Hydro-hegemony in the Upper Jordan waterscape: Control and use of the flows

Zeitoun, M., Eid-Sabbagh, K., Talhami, M. and Dajani, M. (2013) Hydro-hegemony in the Upper Jordan waterscape: Control and use of the flows. Water Alternatives, 6 (1). pp. 86-106. ISSN 1965-0175

Full text not available from this repository. (Request a copy)

Abstract

This paper blends the analytical framework of hydro-hegemony with a waterscape reading to explore the use and methods of control of the Upper Jordan River flows. Seen as a sub-component of the broader Lebanon-Israel-Syria political conflict, the struggles over water are interpreted through evidence from the colonial archives, key informant interviews, media pieces, and policy and academic literature. Extreme asymmetry in the use and control of the basin is found to be influenced by a number of issues that also shape the concept of 'international waterscapes': political borders, domestic pressures and competition, perceptions of water security, and other non-material factors active at multiple spatial scales. Israeli hydro-hegemony is found to be independent of its riparian position, and due in part to its greater capacity to exploit the flows. More significant are the repeated Israeli expressions of hard power which have supported a degree of (soft) 'reputational' power, and enable control over the flows without direct physical control of the territory they run through - which is referred to here as 'remote' control. The 2002 Lebanese challenge of the hegemony established shows that full consent has never been achieved, however, and suggests the maintenance of hydro-hegemony in this international waterscape relies on the reconstitution of reputational power.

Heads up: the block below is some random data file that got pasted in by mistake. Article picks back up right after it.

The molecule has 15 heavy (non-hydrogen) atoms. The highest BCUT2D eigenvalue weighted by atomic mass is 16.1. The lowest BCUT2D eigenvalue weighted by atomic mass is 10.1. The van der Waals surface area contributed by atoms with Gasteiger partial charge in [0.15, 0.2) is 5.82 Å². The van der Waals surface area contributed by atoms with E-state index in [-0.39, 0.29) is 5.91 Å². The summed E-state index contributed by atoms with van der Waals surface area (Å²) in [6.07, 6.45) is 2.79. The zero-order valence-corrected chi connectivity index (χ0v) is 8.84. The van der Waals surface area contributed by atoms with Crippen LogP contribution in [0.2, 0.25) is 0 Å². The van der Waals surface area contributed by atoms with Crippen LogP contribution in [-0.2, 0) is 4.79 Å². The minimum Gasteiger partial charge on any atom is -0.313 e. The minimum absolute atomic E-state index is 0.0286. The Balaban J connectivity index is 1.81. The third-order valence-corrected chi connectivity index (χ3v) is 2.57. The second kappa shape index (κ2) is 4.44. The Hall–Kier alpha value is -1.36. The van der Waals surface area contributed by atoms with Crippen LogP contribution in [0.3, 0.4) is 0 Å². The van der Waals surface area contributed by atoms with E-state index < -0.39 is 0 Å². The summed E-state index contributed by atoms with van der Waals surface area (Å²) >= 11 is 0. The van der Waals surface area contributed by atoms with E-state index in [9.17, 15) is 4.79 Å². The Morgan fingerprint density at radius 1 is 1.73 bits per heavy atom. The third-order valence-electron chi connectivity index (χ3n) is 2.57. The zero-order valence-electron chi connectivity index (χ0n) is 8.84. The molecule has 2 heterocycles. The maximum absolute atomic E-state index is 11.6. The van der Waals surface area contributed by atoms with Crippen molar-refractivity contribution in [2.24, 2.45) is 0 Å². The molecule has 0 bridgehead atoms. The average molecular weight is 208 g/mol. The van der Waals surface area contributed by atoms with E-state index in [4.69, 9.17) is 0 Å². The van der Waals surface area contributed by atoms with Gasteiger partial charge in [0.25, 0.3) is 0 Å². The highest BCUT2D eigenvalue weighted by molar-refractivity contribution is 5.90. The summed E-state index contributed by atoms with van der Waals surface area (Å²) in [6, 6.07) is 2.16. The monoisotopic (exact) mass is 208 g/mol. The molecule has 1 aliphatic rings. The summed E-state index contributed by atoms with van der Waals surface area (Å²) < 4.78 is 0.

Item Type: Article
Uncontrolled Keywords: hydro-hegemony,hydropolitics,israel,jordan river,lebanon,syria,water security,waterscape
Faculty \ School: Faculty of Social Sciences > School of International Development
Related URLs:
Depositing User: Pure Connector
Date Deposited: 01 Nov 2013 12:00
Last Modified: 13 Mar 2019 10:37
URI: https://ueaeprints.uea.ac.uk/id/eprint/44129
DOI:

Actions (login required)

View Item